Procedure

The procedure is described in figure 10.1. Each trial started with the presentation of the fixation point. Participants were instructed to look at this

Figure 10.1

Time course of a single trial. Stimuli could appear either above or below the fixation point. Prime and mask color were independent; both stimuli could be either red or green.

Figure 10.1

Time course of a single trial. Stimuli could appear either above or below the fixation point. Prime and mask color were independent; both stimuli could be either red or green.

point and not move their eyes during the presentation of stimuli. After presentation of a fixation point, the prime appeared for 17 msec either above or below the fixation point. After a prime-mask SOA of 17, 34, 51, 68, or 85 msec, the mask appeared at the same position as the prime and remained on the screen until the participant pressed one of two response keys on the computer keyboard, using the left or right index finger, respectively. The interval between the onset of the fixation point and the onset of the mask was constant at 500 msec. After a constant intertrial interval (ITI) of 500 msec, the next trial started. Prime color, mask color, stimulus position, and prime-mask SOA were varied randomly and independently. Stimulus conditions were identical for the mask and prime identification tasks.

Two Tasks: Mask and Prime Identification

In the mask identification task, participants had to indicate the color of the mask by pressing the appropriate key (left or right). They were instructed to respond as quickly and accurately as possible. After an incorrect response, a tone (100 Hz, 500 msec) was sounded and the following ITI was prolonged to 1000 msec. At the end of the block, participants received visual feedback about their average response time and number of errors.

The prime identification task was similar, but participants had to identify the prime rather than the mask. However, to diminish possible non-conscious influences from the prime, responses were slightly delayed. A warning signal (1000 Hz, 200 msec) was sounded when the response time was shorter than 600 msec, and the following ITI was prolonged to 1000 msec. There was no feedback about the accuracy of the response. At the end of the block, however, participants received visual feedback about the number of errors.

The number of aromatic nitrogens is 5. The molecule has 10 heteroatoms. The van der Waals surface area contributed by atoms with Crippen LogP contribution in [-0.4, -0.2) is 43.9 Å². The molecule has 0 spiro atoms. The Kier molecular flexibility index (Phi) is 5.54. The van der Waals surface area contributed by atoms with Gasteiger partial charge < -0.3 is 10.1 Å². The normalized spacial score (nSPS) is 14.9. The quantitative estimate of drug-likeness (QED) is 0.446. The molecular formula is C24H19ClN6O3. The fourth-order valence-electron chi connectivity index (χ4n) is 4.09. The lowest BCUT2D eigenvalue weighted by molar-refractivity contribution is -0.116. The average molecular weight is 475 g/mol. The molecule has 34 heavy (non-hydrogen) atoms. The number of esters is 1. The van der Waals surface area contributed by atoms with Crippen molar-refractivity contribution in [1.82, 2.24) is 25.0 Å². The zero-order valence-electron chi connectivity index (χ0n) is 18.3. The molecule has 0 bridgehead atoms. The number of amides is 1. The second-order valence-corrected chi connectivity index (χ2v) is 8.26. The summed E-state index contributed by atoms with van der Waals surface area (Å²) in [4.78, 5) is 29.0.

In both tasks, the same keys on the computer keyboard were used (either "y" or "-" on a European-style QWERTZ keyboard). The mapping of colors to responses was constant across tasks for each participant and counterbalanced across participants.

Sessions

Each participant took part in 4 sessions. Each session started with 6 blocks of mask identification, followed by 6 blocks of prime identification, another 6 blocks of mask identification, and another 6 blocks of prime identification, with 40 trials per block. The first block in each new task was excluded from data analysis. The computer program announced every change in task and repeated the most important parts of the instructions. Participants could take a short break after each block.

At the beginning of the first session, participants were carefully instructed and practiced both tasks in a demonstration program. In the first block of this program, participants performed the mask identification task, with stimuli in the same temporal sequence as in the main experiment. In the second and third blocks, they performed the prime identification task with prolonged prime-mask SOAs so that the primes were clearly visible. All prime-mask combinations were used, so that participants had full information about stimulus combinations except the variation in SOAs.

At the beginning of each subsequent session, the most important parts of the instructions were repeated. After the final session, participants were informed about the purpose of the experiment and could examine their data patterns.

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